Widespread panic was unnecessarily spread throughout the UK as predictions that the housing market would suffer in the current economic climate were ‘way wide of the mark’, it has been claimed.
This was the opinion of Nicky Gordon, the managing director of rapidly expanding Cumbrian housebuilder Genesis Homes, who has been buoyed by recent reports of house prices remaining stable amidst a suggested fear in some national media outlets that asking prices would be slashed to tempt buyers, while lenders have also started to reduce interest rates on mortgages to encourage movement in the market.
Nicky said: “Widespread fear has been sparked by the doom and gloom predicted for consumers, particularly those buying and selling houses, through the increase of interest rates and the possibility of house prices falling significantly.
“The reality of the situation is that interest rates are at an acceptable level of between 4.5-5.5%, which is the circa 70-year average that we should expect, and we have basically been spoiled for a number of years with interest rates being basically zero. We enjoyed it but we need to realise it couldn’t last forever.
“The current rate is still relative for lending and affordability testing, meaning people can still afford a mortgage and house prices are not expected to fall as was predicted by some.
“In fact, these predictions were way wide of the mark and what we are seeing now is that lenders are reducing their interest rates to tempt buyers into the market, and some rates are expected to drop under 4% in 2023 which is really positive news.
“The Government has set a target of 300,000 new homes to be built each year and we are going to fail miserably on that again in 2022, with the delays in building materials and labour shortages.
“So there is a real need for new housing, which will ultimately help with sustainability targets too, so we can see that there is no intention, particularly with the initiative of banks and mortgage lenders, for house prices to fall and we can only expect to see them increase in line with market expectations – albeit increase will be at more moderate than usual, pre-Covid levels.”
Nicky has taken further encouragement from words from the Bank of England governor Andrew Bailey who claimed that base rate increase expectations needed to fall even further.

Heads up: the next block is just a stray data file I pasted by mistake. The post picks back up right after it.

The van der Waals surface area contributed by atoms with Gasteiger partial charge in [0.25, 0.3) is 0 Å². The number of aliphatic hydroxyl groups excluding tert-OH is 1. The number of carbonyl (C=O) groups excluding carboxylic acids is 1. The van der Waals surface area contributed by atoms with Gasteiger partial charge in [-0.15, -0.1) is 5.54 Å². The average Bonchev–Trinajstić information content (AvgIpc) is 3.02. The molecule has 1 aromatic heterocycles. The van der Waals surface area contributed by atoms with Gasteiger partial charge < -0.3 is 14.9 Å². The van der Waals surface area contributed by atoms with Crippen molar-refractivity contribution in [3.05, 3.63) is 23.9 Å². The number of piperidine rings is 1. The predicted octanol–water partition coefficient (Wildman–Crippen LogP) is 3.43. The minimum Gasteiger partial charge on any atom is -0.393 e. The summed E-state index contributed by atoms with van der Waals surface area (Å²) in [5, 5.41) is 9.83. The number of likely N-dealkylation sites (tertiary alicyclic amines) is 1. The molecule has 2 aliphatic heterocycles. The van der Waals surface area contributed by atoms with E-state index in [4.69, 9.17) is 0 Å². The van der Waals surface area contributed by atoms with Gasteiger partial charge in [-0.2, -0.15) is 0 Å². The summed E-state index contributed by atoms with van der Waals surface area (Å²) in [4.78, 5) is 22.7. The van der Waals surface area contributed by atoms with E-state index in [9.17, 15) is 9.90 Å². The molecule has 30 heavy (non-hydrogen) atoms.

He was quoted as saying that ‘the Bank Rate will have to go up by less than currently priced in financial markets’ and this suggested that rates would not increase to the unaffordable levels as first feared.
Nicky said: “This is further indication that the economic ‘disaster’ forecast by mainly tabloid doom mongers may have been blown out of all proportion, and that there are plans and expectations in place to help the economy return to some sort of stability.”
Nicky was critical of the Government’s ‘disastrous’ handling of the economy which saw mortgage interest rates dramatically jump to 6.5% and some lenders temporarily stop lending in reaction to former Chancellor Kwasi Kwarteng’s ‘mini-budget’.
He said: “The handling of the economy by Liz Truss and the Kwasi-economics was a complete shambles and that did nothing to reassure businesses in all sectors that the economy was in sound hands. The incompetence of the people in charge only increased panic that an economic problem was ahead.”
This week, Platform, owned by the Co-operative bank, became the first lender in more than a month to offer a five-year fixed-rate mortgage at under 5% when it introduced a 4.84% interest rate for borrowers.
The news coincided with online property agents Rightmove revealing that the average asking price of a house on the market has fallen by just 1.1% – which Nicky suggests is in line with usual pre-Covid falls in the run-up to Christmas.
He said: “Historically, before the days of Covid-19, the market slows in the winter months and those needing to sell will accept a slightly reduced amount, before a rise at the turn of the year when consumers approach a new year with added vigour for house buying and lifestyle changes.
“It will be interesting to see in the new year that we have returned to pre-Covid normality and the housing market remains on sound footing. I fully expect this to be the case.”